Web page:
St. John's On Tenth condo.

Why a Vancouver Model?

However, it seems the City isn’t satisfied with the millions of new property tax dollars that it is getting from new inner city condo development. It is now working on a new density bonus levy based on a Vancouver model to pay for local public realm improvements like new and renovated parks, plazas and streetscape improvements. The monies will not be eligible for things like sewer and water pipe upgrades.  

For example, Pixel paid about $80,000 to the existing bonus levy (yes, there is already a levy in place) when it was built in 2014. However, over the past year, the Planning Department has been considering a major increase in the “public realm improvements only” levy.  In one scenario, a project like Pixel would pay as much as $2.1 million; in a second scenario, $700,000. The calculation of the proposed new Hillhurst Sunnyside density bonus levy is currently still being reviewed, but in all likelihood the cost per unit for the “public realm improvements only” levy could increase from $800 to between $7,000 and $21,000/unit. This could easily drive purchasers to the suburbs where they can get more for their money.

As stated earlier, the City will net about $237,000 each year from increased property taxes, so after three years a new condo project like Pixel, will contribute an estimated $700,000+ in new tax revenue - the same amount as in scenario two of the proposed new public ream levy. Does the City really need both the increased “public realm” levy AND new property tax revenue for public realm improvements? 

Why too would the City of Calgary use a Vancouver model for development levies given Vancouver has the highest housing costs in Canada and some of the highest in the world?  Why too is it that so many of Calgary’s urban condo developers are Vancouver-based (e.g. Anthem, Bucci, Concord Pacific, Embassy Bosa, Grosvenor, Landmark-Qualex)? Is it in part because Vancouver’s excessive development levies have caused them to look elsewhere for development opportunities?

Perhaps we should be asking the fundamental question, “Why does the City need more money for public realm improvements in established communities?” It would seem - given both residential and commercial property owners in Hillhurst Sunnyside have been paying taxes for many decades - there should already be money set aside for upgrading parks, tree planting, sidewalk replacement as part of an ongoing maintenance program. Why should the burden be placed on the new residents to fund the cost of community improvements?

Pixel condo with crane for Lido condo under construction.

Did Somebody say “Cash Grab?”

Another document emailed to me illustrates how suburban developers currently pay a development levy of about $350,000/hectare for off-site regional infrastructure, but no levies for public realm improvements projects. Depending on the scenario Council chooses for the Hillhurst-Sunnyside the public realm levy, it could work out to between 4M and $14M/hectare. Is somebody saying “Cash grab?” If not, they should be!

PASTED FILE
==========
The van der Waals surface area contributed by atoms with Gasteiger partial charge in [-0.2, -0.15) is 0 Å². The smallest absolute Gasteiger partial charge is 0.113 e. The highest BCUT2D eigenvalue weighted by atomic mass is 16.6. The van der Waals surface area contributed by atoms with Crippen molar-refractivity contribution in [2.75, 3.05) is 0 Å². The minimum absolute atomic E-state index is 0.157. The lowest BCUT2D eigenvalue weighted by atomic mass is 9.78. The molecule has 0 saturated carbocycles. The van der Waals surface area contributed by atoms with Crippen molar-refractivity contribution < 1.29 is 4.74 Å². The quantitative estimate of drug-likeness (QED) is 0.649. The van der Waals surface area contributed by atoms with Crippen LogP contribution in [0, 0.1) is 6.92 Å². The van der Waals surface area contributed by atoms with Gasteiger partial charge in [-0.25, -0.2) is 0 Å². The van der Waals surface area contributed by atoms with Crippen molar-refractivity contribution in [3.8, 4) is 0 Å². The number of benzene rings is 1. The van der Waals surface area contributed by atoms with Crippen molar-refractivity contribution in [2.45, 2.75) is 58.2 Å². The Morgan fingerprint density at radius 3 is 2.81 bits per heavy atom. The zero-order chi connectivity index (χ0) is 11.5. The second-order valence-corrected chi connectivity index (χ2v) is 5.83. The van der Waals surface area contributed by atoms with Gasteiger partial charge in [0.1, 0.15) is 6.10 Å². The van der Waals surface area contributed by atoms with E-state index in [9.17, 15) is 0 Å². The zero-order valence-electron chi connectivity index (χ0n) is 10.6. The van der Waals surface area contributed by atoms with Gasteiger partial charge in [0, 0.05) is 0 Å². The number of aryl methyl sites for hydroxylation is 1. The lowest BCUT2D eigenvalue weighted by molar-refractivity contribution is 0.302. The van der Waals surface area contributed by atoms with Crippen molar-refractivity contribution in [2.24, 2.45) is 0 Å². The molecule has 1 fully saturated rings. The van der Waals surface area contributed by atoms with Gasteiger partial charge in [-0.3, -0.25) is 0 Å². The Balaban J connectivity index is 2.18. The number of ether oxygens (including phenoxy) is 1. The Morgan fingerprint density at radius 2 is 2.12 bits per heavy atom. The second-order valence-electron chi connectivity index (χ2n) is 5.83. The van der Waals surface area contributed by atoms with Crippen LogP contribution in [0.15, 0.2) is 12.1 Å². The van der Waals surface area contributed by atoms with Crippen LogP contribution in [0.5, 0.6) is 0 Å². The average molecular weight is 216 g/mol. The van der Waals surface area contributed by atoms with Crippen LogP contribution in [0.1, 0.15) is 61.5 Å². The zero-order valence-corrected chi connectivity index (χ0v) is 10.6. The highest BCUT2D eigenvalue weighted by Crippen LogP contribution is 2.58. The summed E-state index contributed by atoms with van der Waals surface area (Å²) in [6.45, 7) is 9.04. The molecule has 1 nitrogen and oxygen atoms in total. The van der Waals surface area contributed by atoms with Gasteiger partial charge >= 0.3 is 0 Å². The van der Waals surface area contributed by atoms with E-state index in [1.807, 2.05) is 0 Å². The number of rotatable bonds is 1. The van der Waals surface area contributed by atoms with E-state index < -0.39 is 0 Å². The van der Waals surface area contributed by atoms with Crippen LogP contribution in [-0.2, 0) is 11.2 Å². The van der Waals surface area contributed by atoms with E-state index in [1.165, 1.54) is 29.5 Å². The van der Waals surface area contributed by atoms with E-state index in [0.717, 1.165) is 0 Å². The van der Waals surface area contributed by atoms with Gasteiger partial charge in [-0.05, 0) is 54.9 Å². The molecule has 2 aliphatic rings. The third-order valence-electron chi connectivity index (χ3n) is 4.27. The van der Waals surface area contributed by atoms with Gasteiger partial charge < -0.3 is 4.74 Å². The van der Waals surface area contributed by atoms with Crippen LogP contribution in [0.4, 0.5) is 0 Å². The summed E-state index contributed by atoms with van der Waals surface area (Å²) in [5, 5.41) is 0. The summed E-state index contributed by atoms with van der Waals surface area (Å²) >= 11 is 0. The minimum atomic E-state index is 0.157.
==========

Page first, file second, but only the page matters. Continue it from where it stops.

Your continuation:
City Councilors, Administration and Community Associations love the density bonus levy as it gives them access to new dollars for specific public space improvements that make living in the community more attractive.

On the flipside, landowners hate it because it decreases the value of their property. Developers have to pay the City more to develop the land, which in turn means they have to deduct the same amount from their offering price. Developers who have already assembled land and paid a price based on the old development cost formulas will now have to increase the pricing of their new projects - or delay construction given the current housing market won’t bear the new pricing. Potential new condo owners also don’t like it as the cost to live in established neighbourhoods will rise, making suburban homes and condos more cost effective than established communities ones.

While the City’s Municipal Development Plan (aka its vision/master plan) and Councilors with strong urban agendas have been strongly encouraging growth in established communities for Calgarians of all ages and backgrounds, increasing development levies will have the opposite effect. As the cost of inner city condos increases, fewer and fewer Calgarians can afford to live established communities, accelerating the gentrification of these communities. Nobody wants that!

Last Word

In 2013, the Hillhurst-Sunnyside Transit-Oriented Development Proposal Activity Snap-Shot listed 16 potential projects with over 1,000 dwelling units.  Four were under construction (now completed), two are now under construction and the other 10 are in various stages of planning.

All Hillhurst-Sunnyside developers are now waiting until the density bonus levy program is finalized.  If the levy increase is too high, it may be years until there is any new condo development. That would be a real shame as Hillhurst-Sunnyside should be Calgary’s signature transit-oriented urban village given it sits next the city’s first urban LRT station built back in the ‘80s.  It shouldn’t take 30+ years!

You can also bet the Vancouver-based levies won’t stop in Hillhurst-Sunnyside but be applied to all new condo developments (maybe even to new single and duplex homes) in all established communities, driving more development to the suburbs and fostering urban sprawl. Exactly the opposite of what the City wants.

I am all for public realm improvements but “cooking the goose that lays your golden eggs” is not the way to pay for it.  

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Increased Density Doesn't Always Mean More Traffic